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“The Boy” at the Film Club of Patras on November 6

“The Boy” at the Film Club of Patras on November 6
“The Boy” at the Film Club of Patras on November 6

Nagisa Oshima’s film “The Boy” is shown by Film Club of Patras on November 6.

Directed by: Nagisa Oshima
Screenplay: Tsoutomou Tamoura
Actors: Fumio Watanabe, Akiko Koyama, Tetsuo Abe.
Photography: Yasuhiro Yostoka, Seijo Shengen
Music: Hikaru Hayashi
Country: Japan (Color)
Duration: 105′
Awards: 4 Awards

Valladolid International Film Festival 1971, Best Film Award.
Kinema Junpo Awards 1970, Screenplay Award.
Mainichi Film Concours 1970, 2 Awards, B! Female Role and Screenplay.

“Boy”, Nagisa Oshima’s unknown humanitarian film re-released with digitally restored copies, returns to theaters. A special moment in the filmography of the director of “Empire of the Senses”.

Nagisa Oshima radiates with dramatic intensity and semiotic richness the cultural changes of an entire nation in one of the leading moments of modern Japanese cinema.

Ten-year-old Tosio lives a life with his family on the street. He is forced to participate in the fraud of his parents, who stage car accidents and, pretending to be injured, blackmail the drivers so that they do not report them to the police.

Gripping from the first minute, perhaps Nagisa Oshima’s best moment, 1969’s true story of poor parents forcing their little boy to fall into passing cars to collect compensation—masterpiece (Danikas)

Osima points out the general (and national) dimension of the story, and the juvenile boy, although a representative of the new generation, functions as a symbol of innocence and the morally superior Eastern tradition, while the parents represent the moral rot of “change”. Thus the moral duty is identified with nature, as the minor has not yet learned the ways of adults and, especially, that of the westernized new age. Although Oshima’s cinema usually focuses on the worst side of human nature, here we understand the parents, sympathize with them, even if they often adopt abhorrent behavior towards the boy. Even when tragedy strikes, it forgives them and tries to prevent their condemnation. In the epilogue, when the narrative mode turns into reportage, this proves to be a genius creative conception. The news is about a satanic family that set up accidents and took advantage of innocent citizens, causing a tragic event. We, however, know the whole truth, as we watched it through the boy’s eyes, that is, through the gaze of an observer equipped with an indispensable human tool: that of understanding. NEW STAR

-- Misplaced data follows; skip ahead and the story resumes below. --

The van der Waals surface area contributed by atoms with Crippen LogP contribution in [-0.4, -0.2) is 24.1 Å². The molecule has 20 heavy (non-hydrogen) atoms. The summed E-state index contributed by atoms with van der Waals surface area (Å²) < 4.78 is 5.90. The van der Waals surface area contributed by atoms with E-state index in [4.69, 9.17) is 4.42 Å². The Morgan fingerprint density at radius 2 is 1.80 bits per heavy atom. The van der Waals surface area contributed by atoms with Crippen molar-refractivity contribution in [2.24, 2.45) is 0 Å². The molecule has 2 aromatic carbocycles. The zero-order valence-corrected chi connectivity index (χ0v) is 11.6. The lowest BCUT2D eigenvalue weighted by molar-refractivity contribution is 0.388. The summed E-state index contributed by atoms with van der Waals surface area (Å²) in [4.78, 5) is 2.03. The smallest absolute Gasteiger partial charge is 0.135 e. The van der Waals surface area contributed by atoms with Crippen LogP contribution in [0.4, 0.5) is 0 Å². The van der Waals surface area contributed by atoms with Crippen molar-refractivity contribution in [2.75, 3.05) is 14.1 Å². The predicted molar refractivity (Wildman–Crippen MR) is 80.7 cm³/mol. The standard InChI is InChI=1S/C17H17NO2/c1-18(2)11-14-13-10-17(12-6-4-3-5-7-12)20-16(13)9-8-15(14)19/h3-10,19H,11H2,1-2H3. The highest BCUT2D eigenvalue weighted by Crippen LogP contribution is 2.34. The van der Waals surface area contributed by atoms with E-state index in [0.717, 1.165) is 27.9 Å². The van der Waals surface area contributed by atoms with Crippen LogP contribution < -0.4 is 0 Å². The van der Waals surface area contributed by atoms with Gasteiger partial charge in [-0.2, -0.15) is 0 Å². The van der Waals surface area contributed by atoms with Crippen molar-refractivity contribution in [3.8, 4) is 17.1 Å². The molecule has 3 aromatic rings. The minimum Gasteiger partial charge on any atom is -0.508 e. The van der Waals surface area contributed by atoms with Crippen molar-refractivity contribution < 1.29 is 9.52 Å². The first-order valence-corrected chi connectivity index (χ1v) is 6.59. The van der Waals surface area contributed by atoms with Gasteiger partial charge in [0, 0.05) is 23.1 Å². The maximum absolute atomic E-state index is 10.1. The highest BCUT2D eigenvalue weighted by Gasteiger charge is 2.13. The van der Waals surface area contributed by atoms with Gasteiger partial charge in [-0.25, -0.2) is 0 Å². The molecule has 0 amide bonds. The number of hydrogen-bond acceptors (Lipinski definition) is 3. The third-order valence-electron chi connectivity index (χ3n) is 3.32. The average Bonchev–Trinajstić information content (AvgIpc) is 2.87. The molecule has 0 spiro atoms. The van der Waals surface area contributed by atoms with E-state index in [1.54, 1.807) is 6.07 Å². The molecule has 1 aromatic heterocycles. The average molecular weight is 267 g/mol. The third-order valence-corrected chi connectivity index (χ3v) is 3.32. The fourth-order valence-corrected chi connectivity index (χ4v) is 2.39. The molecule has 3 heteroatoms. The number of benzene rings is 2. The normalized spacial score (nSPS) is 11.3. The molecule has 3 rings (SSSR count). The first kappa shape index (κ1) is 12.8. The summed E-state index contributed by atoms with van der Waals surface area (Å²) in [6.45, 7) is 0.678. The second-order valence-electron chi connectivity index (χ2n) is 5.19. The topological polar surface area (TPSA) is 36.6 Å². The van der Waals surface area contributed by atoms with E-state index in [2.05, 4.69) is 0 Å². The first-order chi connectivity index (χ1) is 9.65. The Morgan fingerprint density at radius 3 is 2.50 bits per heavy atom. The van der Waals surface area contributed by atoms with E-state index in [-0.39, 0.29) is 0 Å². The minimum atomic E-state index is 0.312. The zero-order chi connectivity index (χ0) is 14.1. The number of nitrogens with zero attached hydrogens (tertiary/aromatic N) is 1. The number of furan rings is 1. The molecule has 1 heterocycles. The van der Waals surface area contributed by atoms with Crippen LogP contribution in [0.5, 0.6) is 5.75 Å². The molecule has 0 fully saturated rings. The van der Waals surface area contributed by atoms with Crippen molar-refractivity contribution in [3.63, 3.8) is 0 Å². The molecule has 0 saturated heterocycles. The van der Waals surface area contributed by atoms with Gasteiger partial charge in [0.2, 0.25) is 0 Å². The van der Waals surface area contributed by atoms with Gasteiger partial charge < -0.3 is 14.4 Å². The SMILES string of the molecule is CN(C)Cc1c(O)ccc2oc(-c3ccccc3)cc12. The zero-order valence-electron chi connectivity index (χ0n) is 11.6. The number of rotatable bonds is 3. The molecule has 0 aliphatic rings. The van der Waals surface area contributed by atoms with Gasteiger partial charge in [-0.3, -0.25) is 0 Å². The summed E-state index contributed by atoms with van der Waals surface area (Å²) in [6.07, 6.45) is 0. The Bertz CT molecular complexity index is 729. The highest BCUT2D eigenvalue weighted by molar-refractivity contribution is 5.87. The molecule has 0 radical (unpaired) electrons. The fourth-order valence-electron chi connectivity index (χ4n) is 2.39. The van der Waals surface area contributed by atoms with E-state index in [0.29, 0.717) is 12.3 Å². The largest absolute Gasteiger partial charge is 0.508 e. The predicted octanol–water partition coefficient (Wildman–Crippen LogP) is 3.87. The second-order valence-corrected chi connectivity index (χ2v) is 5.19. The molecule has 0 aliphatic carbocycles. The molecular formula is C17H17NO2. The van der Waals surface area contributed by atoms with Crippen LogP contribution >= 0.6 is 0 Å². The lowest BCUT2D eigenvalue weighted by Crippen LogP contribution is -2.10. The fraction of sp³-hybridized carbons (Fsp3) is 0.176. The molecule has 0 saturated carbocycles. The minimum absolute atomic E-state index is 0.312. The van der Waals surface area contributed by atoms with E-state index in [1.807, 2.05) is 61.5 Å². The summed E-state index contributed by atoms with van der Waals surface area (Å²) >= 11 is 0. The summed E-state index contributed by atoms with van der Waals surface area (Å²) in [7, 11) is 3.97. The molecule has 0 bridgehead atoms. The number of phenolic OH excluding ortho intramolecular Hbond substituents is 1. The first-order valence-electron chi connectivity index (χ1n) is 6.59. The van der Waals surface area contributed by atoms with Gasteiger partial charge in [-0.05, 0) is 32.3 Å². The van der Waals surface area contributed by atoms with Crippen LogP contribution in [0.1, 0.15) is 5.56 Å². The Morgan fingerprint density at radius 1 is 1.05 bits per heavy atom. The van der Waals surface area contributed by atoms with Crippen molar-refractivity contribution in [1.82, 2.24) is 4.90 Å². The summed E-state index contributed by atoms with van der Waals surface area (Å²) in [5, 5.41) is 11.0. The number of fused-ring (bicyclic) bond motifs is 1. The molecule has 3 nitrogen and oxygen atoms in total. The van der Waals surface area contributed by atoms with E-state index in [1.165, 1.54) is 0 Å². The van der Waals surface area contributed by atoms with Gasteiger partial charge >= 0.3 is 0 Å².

Nagisa Oshima (“Empire of the Senses”, “Merry Christmas Mr. Lawrence”) is the leading exponent of the Japanese new wave, an informal movement of filmmakers, who in the 60s moved against strong national traditions (political, social, patriotic and cultural). The collective trauma of this change is captured with dramatic intensity and semiotic richness in the story of ten-year-old Tosios. By staging car accidents, he and his family pose as the injured, blackmailing the drivers into not reporting them to the police.
Dreamlike outbursts interrupt an orderly realism, while the end of innocence is combined with an emotional revolt against the institutionalized and fundamental lie of a microcosm. As the Japanese miracle crumbles, one of the great films of modern Asian cinema is born.

Christos Mitsis

Nagisa Oshima(1932-2013)
Japanese Director, Screenwriter and Writer. His career spans from the New Wave (1950-1960) to contemporary cinema and expresses the paradoxes and tensions in post-war Japanese society. Around 1960, he left traditional film studios and created his own production company Sozosha, in 1965. Filmography: Taboo 1999, Century of cinema TV Series 1995, Kyoto, My Mother’s Birthplace TV Movie 1991, Max, My Love (as Nagisa Oshima) 1986, Merry Christmas Mr. Lawrence 1983, Empire of Passion 1978, Kokyumento: Jinsei no gekijo TV Series 1977, Shirarezaru sekai TV Series 1975–1976, Denki Mo Takuto TV Movie 1976, Empire of the Senses 1976, Ikite iru ningen ryoko TV Series 1972–1973, Summer’s Little Sister 1972, Subarashii sekai ryoko TV Series 1966–1972, Kayo supersharu TV Series 1972, The Ceremony 1971, Died After the War 1970, The Boy 1969, 20 seiki awa TV Series 1968– 1969, Diary of a Thief 1969, The Return of the Three Bekris 1968, The Hanging 1968, Muri shinju:Nihon no natsu 1967, For Obscene Japanese Songs 1967, Ninja bugei-cho 1967, The Demon of Noon 1966, Diary of Yunbogi Short 1965, Gyosen sonansu TV Movie 1965, Etsuraku 1965, Ajia no akebono TV Series 1964–1965, Terebi geijutsuza TV Series 1964, Watashi wa Beretto Short 1964, Non-fikushon gekijo TV Series 1962–1964, Musume no kekkon TV Series 1964, Chiisan boken ryoko Short 1963, Amakusa Shiro Tokisada 1962, Shiiku 1961, Night and Darkness in Japan 1960, Burial of the Sun 1960, Cruel Story of Youth 1960, Ai to kibo no machi 1959, Asu no taiyo Short 1959.

The article is in Greek

Tags: Boy Film Club Patras November


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